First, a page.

As the Senator will be aware, I am not in a position to discuss individual cases. However, it is important to outline the criminal law measures in place to protect the intellectually disabled from sexual abuse. These include general criminal law measures and measures directed specifically at the intellectually disabled.

Rape, under section 4 of the Criminal Law (Rape) (Amendment) Act 1990, includes oral rape and a person found guilty of section 4 rape is liable, on conviction on indictment, to life imprisonment. The offence is committed in the absence of consent and can be committed against any person, including a person who is intellectually disabled.

Section 5 of the Criminal Law (Sexual Offences) Act 1993 deals specifically with offences against persons who are “mentally impaired”. Under this provision, it is an offence for any person to commit or attempt to commit specific sexual acts — sexual intercourse or buggery — with a person who is mentally impaired, whether consent is given. Section 5 was the main [867]legislative vehicle for implementation of the recommendations in the Law Reform Commission’s 1990 report on sexual offences against the mentally handicapped.

The law governing sexual offences needs to strike a careful balance between the need to protect persons with intellectual disabilities from sexual abuse and sexual exploitation, while not intruding on their right, in appropriate circumstances, to engage in consensual sexual activity. The basic right of people with disabilities to enjoy the same degree of fulfilment through relationships as anyone else must always be taken into account. This area of the law is again being examined by the Law Reform Commission and, if necessary, the Minister will bring forward legislative proposals to implement the commission’s recommendations. A key concern in this context is that the criminal law should only be used to punish clear sexual exploitation of persons who are intellectually disabled but not to deprive them of intimate relations where that is possible in a non-exploitative manner.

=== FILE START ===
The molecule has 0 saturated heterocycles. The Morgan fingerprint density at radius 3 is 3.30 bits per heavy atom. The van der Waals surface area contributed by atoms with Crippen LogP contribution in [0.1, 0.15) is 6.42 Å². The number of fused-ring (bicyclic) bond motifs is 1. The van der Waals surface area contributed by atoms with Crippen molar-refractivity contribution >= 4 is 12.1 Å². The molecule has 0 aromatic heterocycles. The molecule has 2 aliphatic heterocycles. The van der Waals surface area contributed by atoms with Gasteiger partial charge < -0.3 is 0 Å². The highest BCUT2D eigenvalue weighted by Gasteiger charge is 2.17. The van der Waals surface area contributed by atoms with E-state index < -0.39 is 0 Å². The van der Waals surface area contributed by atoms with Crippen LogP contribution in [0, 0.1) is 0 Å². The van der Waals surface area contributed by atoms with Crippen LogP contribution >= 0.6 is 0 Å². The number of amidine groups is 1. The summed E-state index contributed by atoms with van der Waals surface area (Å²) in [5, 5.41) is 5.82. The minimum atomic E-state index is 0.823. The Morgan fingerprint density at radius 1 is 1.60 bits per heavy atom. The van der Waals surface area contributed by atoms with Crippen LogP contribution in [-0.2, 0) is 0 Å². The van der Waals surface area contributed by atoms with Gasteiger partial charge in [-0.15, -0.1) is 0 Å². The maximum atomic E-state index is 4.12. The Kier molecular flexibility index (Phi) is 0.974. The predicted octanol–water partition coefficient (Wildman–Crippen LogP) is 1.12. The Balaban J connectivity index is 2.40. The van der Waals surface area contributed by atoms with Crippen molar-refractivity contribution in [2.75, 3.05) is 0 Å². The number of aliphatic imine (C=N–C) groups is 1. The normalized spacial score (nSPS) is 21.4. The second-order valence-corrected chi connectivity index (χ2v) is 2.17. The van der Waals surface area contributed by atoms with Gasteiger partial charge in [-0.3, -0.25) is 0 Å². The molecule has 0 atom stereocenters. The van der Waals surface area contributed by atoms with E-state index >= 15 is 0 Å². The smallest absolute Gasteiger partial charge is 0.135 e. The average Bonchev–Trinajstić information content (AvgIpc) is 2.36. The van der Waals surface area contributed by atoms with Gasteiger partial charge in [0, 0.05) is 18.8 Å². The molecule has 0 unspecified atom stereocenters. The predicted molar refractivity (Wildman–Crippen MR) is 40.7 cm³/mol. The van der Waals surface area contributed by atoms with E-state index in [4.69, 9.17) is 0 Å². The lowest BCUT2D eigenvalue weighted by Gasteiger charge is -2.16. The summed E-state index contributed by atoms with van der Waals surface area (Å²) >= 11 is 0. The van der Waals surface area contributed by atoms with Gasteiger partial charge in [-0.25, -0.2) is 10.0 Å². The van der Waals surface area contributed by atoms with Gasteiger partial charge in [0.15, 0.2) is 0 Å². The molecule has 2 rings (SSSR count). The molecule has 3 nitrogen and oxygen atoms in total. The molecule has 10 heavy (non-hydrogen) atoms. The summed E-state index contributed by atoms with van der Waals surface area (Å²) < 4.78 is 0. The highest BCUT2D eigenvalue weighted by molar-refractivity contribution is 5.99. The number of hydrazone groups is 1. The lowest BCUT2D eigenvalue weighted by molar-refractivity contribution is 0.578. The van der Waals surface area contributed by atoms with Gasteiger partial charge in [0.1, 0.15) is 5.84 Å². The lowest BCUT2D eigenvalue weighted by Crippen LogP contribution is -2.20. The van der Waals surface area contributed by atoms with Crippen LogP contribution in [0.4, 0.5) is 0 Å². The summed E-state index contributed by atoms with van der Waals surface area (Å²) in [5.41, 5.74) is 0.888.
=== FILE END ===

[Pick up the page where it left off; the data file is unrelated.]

The law on sexual offences is kept under continuous review and amended, as required, to keep the law up to date. Work is well advanced on various legislative proposals in this area. The Minister of State with responsibility for children will bring a draft general scheme to the Government in the near future to address recommendations made in the second interim report of the Joint Committee on the Constitutional Amendment on Children. The scheme of a second sexual offences Bill to protect vulnerable persons generally from sexual abuse and sexual exploitation is also being prepared.

I am sure the Senator will appreciate the sensitivities involved in framing legislation to protect the intellectually disabled. Protection from predatory and exploitative actions is paramount. However, we must be extremely careful not to criminalise sexual activity which could not be deemed exploitative and might deprive the intellectually disabled of intimate relationships. This is a major concern of campaigners, service providers and others who promote the rights of the intellectually disabled. I look forward to the Law Reform Commission’s report and the Government will not be found wanting in addressing its recommendations.

Senator Jerry Buttimer: Information on Jerry Buttimer Zoom on Jerry Buttimer It is vital that the Minister for Justice and Law Reform take steps to protect people with an intellectual disability. I hope he will introduce modern capacity legislation which, as Inclusion Ireland notes, concerns all decisions taken by people deemed not to have the capacity to make a decision. While I accept the Minister of State’s point that this is a sensitive issue, we have a duty not to criminalise people with an intellectual disability by failing to legislate in this area.